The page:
Bush beans: Doing great but getting overshadowed by the stupid mutant tomato plants LOL. I've still picked several bowls of beans and am about to get another big bowl.

Cilantro: Bolted quickly. I should have been better about snipping it.

Basil: Going gangbusters, good thing I like basil with tomatoes! Again, one of the two is overshadowed by the tomato plant it's sharing a bale with so it got a bit leggy and small. Still tastes good though.

What I've learned so far:
Tomato plants LOVE straw bales. (And okra does not.)
Don't overplant!
They are messy-looking by midsummer. Mine are along a front portion of my fence. They'd have looked neater if boxed in or somehow contained because they tend to slump.
Weeds and grass grow up between them, which makes them look even messier.
The only pests I had were slugs, which seem to thrive on straw bales. Lots of dark, damp crevices I suppose.

Next year I'm going to put the bales in a sunny part of the yard, fenced to keep the dogs out. I'll also put a tarp or some sort of barrier under the area for weed control.
Where the current bales are, at the end of the season I am going to make raised beds. The decomposed bales and some compost and soil ought to make for excellent medium for more veggies. Or perhaps a perennial bed along the front of the fence. I haven't decided yet.

All in all, I'd say this was a success. And just a breeze to set up - no digging or rototilling or preparing soil! Could not have been easier.

When is the best time to begin this endeavor? I have the room for a bale garden.

I've been so excited about canning this year - but the bountiful harvest has not been mine - save a few tomato plants and some kitchen herbs. This first year in my "new" home, I focused more on ornamentation than I did on vegetables.

Honestly, I have never heard of this practice. I just came upon this thread this morning. The only thing that I worry about is mold. I'm a bit mold phobic.

Your outcomes speak for them selves! I'm encouraged by what you have accomplished!
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Old 08-14-2013, 06:40 AM
 
Location: SE Michigan
6,191 posts, read 14,165,230 times
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I'm about to head off to work so quick response, but they take about two weeks to prepare so at least two weeks before the first planting date where you live?

They have to be prepared by adding nitrogen-rich fertilizer (blood/bone meal, urine ) every couple of days for 10-14, this gets them composting quickly. No mold at all that I can see. But little mushrooms are common early on, this is a sign they are composting nicely. Then fish emulsion fertilizer every week or two during the growing season. That, and making sure they are watered regularly, is really the only work involved.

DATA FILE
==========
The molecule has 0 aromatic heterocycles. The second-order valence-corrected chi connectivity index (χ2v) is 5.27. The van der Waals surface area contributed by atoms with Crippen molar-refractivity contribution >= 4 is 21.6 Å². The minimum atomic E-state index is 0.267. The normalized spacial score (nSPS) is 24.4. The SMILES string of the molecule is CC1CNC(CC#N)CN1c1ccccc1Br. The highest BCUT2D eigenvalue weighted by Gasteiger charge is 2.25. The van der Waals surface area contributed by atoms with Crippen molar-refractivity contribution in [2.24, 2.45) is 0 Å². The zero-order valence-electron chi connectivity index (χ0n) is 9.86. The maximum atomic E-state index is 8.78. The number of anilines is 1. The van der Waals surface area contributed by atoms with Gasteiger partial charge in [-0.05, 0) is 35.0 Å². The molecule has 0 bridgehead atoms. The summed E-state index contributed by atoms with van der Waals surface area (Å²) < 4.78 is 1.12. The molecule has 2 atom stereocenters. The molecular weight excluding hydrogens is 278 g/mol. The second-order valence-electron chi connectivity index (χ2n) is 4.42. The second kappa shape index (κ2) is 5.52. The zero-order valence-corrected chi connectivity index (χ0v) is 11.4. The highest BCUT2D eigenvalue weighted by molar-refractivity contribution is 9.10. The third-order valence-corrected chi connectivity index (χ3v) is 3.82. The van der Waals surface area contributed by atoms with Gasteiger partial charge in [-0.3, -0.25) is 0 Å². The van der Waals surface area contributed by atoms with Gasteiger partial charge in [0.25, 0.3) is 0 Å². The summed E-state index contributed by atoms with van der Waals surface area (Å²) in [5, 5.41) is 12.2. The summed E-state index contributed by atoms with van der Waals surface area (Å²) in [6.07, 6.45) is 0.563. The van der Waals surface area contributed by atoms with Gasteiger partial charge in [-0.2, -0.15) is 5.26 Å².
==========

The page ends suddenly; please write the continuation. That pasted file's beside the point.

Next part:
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Old 08-14-2013, 07:10 AM
 
Location: In the realm of possiblities
2,700 posts, read 2,066,956 times
Reputation: 3227
chiroptera that is a very impressive garden. Hats off to you! You're right about the heirloom tomatoes. I had some that got 6' tall, and were really something to look at. Then, a storm came one night, and now I have plants folded in half. Nasty looking. You will definitely have some good mulch with your rotted bales next year. Post pictures if you decide to plant a fall garden, too.
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Old 08-14-2013, 02:57 PM
 
Location: SE Michigan
6,191 posts, read 14,165,230 times
Reputation: 10210


I just picked a bunch of tomatoes yesterday so there's only a few ripe on the bale vines right now.

124, as you can see from this photo, some of mine are approaching six feet tall as well! I'm finding that at least some heirloom types tend to spread and flop and I have lost a couple of stems too.
Excuse my messy lawn! It's getting mowed tomorrow.

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Old 10-30-2013, 04:52 PM
 
Location: SE Michigan
6,191 posts, read 14,165,230 times
Reputation: 10210
I had an extremely busy summer with work and other stuff and never got back to post again.

Since this thread keeps popping up on google searches I figured I should post an end-of-season recap! Frost has finally done in the last of my garden.

Overall, despite some natural setbacks (extremely wet, rainy spring and early summer), poor planning on my part (didn't realise how much nearby trees would leaf out and shade the garden area) and neglect (I kept forgetting to fertilize frequently, as everything I read indicated one should do), the straw bale experiment was largely a success.

I had "controls" - some veggies also planted in the ground or in suitably large containers. So I could compare.

CONS:
By mid-summer, it was quite messy. The bales were slumped, shapeless and turning gray.
Slugs, apparently love straw bales. Nice moist environment with hidey-holes galore. I was inundated with slugs and they got many tomatoes, beans and the herbs.
Weeds! Pernicious weeds! Weeds of all sorts grew vigorously.
And, because much of what I planted were heirloom tomatoes and staking isn't simple in straw bales, it was hard to control weeds. They grew with gleeful abandon, adding to the messy aspect.
Okra didn't do well at all, although it did fine in containers.

All of the above could easily have been controlled by containing/fencing the bales, being more vigilant about weed and slug control and generally being more attentive. But I wasn't as good about all that as I could have been..

PROS:
Yield, yield and yield. Despite the lack of care on my part, every single straw bale tomato plant out-produced the in-ground or container tomatoes four to one. Tomatoes up the ying-yang. I couldn't eat, freeze, or give them away fast enough.
The lone eggplant also went utterly nuts, as did the cilantro (until it bolted), sweet basil and Thai basil - until the slugs mowed them down.
No digging, preparing of soil, building beds, retaining, none of that. The prep could not have been easier.
No cats used the straw bales as toilets.
Zero mold. Zero (mammalian) critters. Some mushrooms but as I understand that's the sign of really good, rich growing medium...and by August they were pretty much gone so no biggie.

I'm definitely doing this again next year, just not along my front fence because as you can see it just looks sloppy by mid-August. The decomposing bales will be a wonderful start to a perennial raised bed - I'm putting bales in a sunnier spot next year, and not right in front of my house.